Friday, July 10, 2009
Matrimonial - A gentleman, under 35 years of age, of the highest respectability and a high sense of honor and standing, both in private life and in the business community, and of refined sensitive feellings [sic], desires to form the acquaintance of a respectable lady with a view to matrimony, who is possessed of some means. The advertiser is well aware that it is a very delicate step for a lady to take to respond to a matrimonial advertisement, but the most sensitive need not hesitate to reply to this, as it is inserted in good faith, and by one who claims to know what denotes the true gentleman; and all correspondence will be held sacred and returned if desired; therefore, he hopes that those of the most sensitive and refined feelings will not decline an early response to this, trusting to the sacred honor and strict confidence of the advertiser, who, upon an interview, if mutually pleased, will furnish the most satisfactory references. Address Good Faith, station A, Post office, N.Y.
Oy. I don't know how many of you have read Pride and Prejudice, by Jane Austen, but this guy totally reminds me of Mr. Collins. Pompous, full of self-complacency, and extremely high on himself. Notice, by the way, that he doesn't mention anything about "love" or "affection" or being "kind-hearted," as so many others have. Just refined and sensitive feelings, which doesn't automatically translate into loving feelings. I wonder if he was aware of that - if he wasn't interested in love - or if he just assumed that sensitivity equaled loving.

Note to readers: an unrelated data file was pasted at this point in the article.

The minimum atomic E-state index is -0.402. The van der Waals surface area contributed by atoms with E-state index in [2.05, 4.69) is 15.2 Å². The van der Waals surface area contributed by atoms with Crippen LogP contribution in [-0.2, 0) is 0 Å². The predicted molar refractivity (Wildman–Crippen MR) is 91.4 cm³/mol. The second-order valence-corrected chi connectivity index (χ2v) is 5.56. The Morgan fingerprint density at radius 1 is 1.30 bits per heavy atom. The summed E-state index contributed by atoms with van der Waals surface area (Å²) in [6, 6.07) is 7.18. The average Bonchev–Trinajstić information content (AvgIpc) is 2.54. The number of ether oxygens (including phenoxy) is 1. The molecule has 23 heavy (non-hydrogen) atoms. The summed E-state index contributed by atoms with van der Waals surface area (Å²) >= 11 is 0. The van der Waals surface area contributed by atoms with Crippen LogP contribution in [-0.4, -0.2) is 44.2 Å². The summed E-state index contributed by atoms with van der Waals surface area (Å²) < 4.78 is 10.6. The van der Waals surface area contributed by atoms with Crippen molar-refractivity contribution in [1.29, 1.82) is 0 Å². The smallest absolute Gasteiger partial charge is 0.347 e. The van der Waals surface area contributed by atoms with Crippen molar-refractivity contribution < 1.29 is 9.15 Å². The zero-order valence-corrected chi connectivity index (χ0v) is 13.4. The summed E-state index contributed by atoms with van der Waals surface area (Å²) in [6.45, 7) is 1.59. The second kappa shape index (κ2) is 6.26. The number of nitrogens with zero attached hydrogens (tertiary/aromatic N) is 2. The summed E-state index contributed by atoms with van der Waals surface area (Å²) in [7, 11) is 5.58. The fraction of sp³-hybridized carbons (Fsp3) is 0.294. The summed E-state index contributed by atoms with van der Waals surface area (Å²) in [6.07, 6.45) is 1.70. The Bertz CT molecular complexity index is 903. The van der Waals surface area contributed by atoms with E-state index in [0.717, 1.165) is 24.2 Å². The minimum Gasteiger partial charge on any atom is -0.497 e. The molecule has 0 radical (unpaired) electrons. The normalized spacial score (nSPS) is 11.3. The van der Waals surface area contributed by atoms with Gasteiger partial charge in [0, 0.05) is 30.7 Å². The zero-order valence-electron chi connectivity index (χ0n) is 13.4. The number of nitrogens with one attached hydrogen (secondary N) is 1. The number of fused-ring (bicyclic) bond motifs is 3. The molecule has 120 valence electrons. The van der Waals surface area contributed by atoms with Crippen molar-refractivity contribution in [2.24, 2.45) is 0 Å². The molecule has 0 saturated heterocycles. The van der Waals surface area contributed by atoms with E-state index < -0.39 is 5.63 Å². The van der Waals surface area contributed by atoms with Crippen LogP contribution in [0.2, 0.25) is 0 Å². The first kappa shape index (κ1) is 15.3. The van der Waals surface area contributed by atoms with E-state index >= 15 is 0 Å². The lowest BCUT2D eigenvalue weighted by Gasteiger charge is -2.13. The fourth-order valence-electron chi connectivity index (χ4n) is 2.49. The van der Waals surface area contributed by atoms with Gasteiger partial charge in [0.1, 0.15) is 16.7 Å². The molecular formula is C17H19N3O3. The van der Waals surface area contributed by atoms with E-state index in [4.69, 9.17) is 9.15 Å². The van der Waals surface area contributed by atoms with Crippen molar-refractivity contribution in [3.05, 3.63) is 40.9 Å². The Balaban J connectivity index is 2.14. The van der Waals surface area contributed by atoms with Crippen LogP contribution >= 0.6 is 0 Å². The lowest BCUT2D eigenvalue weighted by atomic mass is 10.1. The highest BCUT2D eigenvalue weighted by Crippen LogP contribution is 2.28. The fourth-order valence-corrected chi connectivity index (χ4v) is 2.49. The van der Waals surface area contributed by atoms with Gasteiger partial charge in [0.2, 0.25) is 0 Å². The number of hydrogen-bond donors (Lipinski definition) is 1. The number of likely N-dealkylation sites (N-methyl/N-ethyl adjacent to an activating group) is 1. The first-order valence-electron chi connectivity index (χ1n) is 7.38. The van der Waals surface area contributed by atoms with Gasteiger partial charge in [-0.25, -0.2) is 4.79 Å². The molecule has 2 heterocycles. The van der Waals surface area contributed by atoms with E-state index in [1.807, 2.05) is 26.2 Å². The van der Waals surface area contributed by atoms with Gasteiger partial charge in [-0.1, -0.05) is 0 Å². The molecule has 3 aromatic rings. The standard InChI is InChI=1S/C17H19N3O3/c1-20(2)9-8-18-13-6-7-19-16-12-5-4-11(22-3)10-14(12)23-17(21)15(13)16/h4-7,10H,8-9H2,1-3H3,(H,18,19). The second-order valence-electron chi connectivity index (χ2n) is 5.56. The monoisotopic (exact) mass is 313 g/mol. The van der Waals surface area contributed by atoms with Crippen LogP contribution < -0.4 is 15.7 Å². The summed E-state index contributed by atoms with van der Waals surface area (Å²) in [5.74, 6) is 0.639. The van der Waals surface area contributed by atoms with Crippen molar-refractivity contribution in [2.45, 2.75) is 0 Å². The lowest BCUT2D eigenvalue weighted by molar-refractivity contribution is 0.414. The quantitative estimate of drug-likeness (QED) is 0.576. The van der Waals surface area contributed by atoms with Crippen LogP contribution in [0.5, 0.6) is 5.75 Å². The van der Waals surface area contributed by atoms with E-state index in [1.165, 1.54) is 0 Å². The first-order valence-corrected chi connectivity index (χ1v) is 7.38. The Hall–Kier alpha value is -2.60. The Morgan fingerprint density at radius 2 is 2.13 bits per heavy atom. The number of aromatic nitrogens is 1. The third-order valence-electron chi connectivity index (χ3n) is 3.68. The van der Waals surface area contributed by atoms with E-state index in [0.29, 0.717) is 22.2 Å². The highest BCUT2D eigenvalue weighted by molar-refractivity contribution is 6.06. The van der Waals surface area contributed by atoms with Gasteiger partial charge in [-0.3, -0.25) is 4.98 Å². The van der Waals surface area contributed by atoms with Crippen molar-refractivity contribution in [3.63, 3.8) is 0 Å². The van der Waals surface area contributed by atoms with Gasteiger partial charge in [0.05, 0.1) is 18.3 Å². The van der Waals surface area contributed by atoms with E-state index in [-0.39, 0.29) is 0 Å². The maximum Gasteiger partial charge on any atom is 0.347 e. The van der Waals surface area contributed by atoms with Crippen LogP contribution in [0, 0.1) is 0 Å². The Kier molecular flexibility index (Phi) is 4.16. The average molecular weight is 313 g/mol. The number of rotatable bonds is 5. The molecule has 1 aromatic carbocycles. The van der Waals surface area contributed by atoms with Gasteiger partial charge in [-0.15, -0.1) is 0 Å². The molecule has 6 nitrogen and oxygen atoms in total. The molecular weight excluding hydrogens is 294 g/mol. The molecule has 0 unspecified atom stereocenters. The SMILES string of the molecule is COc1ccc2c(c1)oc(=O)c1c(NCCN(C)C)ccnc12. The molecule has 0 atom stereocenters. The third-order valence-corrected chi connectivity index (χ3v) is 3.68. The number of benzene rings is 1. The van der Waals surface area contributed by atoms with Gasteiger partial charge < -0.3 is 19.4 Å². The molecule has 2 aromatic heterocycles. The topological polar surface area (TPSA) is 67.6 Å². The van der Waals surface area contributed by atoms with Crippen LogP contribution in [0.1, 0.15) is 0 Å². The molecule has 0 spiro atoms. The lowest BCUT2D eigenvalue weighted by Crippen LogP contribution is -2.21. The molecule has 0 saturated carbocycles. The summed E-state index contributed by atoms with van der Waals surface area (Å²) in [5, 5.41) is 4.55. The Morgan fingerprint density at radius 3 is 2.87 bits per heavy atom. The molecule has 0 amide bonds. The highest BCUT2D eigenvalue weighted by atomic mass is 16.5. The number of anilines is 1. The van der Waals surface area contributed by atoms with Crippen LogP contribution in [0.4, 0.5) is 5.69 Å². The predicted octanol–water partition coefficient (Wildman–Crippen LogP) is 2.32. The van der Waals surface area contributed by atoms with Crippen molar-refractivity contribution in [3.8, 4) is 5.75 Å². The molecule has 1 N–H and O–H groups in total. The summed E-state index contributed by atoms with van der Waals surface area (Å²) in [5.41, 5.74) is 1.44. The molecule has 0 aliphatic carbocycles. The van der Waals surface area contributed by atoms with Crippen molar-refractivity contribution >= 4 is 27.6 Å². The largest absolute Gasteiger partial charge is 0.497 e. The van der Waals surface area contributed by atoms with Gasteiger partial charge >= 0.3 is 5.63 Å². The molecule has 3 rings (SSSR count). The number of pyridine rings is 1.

Either way, I get the feeling he probably didn't get too many answers. Really, who would want to spend the rest of their lives with this man? Any woman with "some means" could almost certainly do better elsewhere. Poor guy. If he didn't receive any answers, it must have been quite a shock to his refined and sensitive ego.
A reminder: I'll be taking weekends off from now on. Come back Monday for more - and an alternate possibility of who this man may have been...
Having trouble reading the ads? Click one to enlarge!
©2009 Pam Epstein